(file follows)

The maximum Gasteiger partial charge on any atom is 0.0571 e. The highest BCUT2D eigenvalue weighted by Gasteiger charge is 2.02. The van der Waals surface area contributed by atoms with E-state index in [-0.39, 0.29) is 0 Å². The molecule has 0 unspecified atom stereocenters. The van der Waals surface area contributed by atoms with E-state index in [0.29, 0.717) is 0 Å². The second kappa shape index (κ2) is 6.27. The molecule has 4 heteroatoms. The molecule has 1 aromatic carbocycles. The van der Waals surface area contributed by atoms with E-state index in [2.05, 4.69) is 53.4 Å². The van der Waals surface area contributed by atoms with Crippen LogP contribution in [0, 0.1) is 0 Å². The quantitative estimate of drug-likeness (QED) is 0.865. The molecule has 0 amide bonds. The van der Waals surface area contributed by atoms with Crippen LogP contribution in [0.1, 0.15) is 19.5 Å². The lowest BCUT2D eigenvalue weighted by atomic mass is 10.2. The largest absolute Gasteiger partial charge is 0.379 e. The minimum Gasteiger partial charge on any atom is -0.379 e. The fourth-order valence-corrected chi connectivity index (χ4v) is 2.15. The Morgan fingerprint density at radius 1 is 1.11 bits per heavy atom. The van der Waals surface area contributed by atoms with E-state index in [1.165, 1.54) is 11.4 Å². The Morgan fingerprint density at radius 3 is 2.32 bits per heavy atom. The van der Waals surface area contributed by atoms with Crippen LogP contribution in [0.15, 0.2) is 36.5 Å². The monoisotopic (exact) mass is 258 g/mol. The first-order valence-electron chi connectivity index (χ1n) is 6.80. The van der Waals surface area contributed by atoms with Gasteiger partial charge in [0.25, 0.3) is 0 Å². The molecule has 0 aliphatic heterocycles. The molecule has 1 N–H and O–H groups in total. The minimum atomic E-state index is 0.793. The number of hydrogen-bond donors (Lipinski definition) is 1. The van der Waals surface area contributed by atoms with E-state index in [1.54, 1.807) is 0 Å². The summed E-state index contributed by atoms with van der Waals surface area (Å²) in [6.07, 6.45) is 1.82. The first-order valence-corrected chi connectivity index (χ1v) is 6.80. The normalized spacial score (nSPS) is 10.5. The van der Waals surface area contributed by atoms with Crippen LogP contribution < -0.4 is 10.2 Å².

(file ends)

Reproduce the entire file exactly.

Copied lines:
The maximum Gasteiger partial charge on any atom is 0.0571 e. The highest BCUT2D eigenvalue weighted by Gasteiger charge is 2.02. The van der Waals surface area contributed by atoms with E-state index in [-0.39, 0.29) is 0 Å². The molecule has 0 unspecified atom stereocenters. The van der Waals surface area contributed by atoms with E-state index in [0.29, 0.717) is 0 Å². The second kappa shape index (κ2) is 6.27. The molecule has 4 heteroatoms. The molecule has 1 aromatic carbocycles. The van der Waals surface area contributed by atoms with E-state index in [2.05, 4.69) is 53.4 Å². The van der Waals surface area contributed by atoms with Crippen LogP contribution in [0, 0.1) is 0 Å². The quantitative estimate of drug-likeness (QED) is 0.865. The molecule has 0 amide bonds. The van der Waals surface area contributed by atoms with Crippen LogP contribution in [0.1, 0.15) is 19.5 Å². The lowest BCUT2D eigenvalue weighted by atomic mass is 10.2. The largest absolute Gasteiger partial charge is 0.379 e. The minimum Gasteiger partial charge on any atom is -0.379 e. The fourth-order valence-corrected chi connectivity index (χ4v) is 2.15. The Morgan fingerprint density at radius 1 is 1.11 bits per heavy atom. The van der Waals surface area contributed by atoms with E-state index in [1.165, 1.54) is 11.4 Å². The Morgan fingerprint density at radius 3 is 2.32 bits per heavy atom. The van der Waals surface area contributed by atoms with Crippen LogP contribution in [0.15, 0.2) is 36.5 Å². The monoisotopic (exact) mass is 258 g/mol. The first-order valence-electron chi connectivity index (χ1n) is 6.80. The van der Waals surface area contributed by atoms with Gasteiger partial charge in [0.25, 0.3) is 0 Å². The molecule has 0 aliphatic heterocycles. The molecule has 1 N–H and O–H groups in total. The minimum atomic E-state index is 0.793. The number of hydrogen-bond donors (Lipinski definition) is 1. The van der Waals surface area contributed by atoms with E-state index in [1.54, 1.807) is 0 Å². The summed E-state index contributed by atoms with van der Waals surface area (Å²) in [6.07, 6.45) is 1.82. The first-order valence-corrected chi connectivity index (χ1v) is 6.80. The normalized spacial score (nSPS) is 10.5. The van der Waals surface area contributed by atoms with Crippen LogP contribution < -0.4 is 10.2 Å².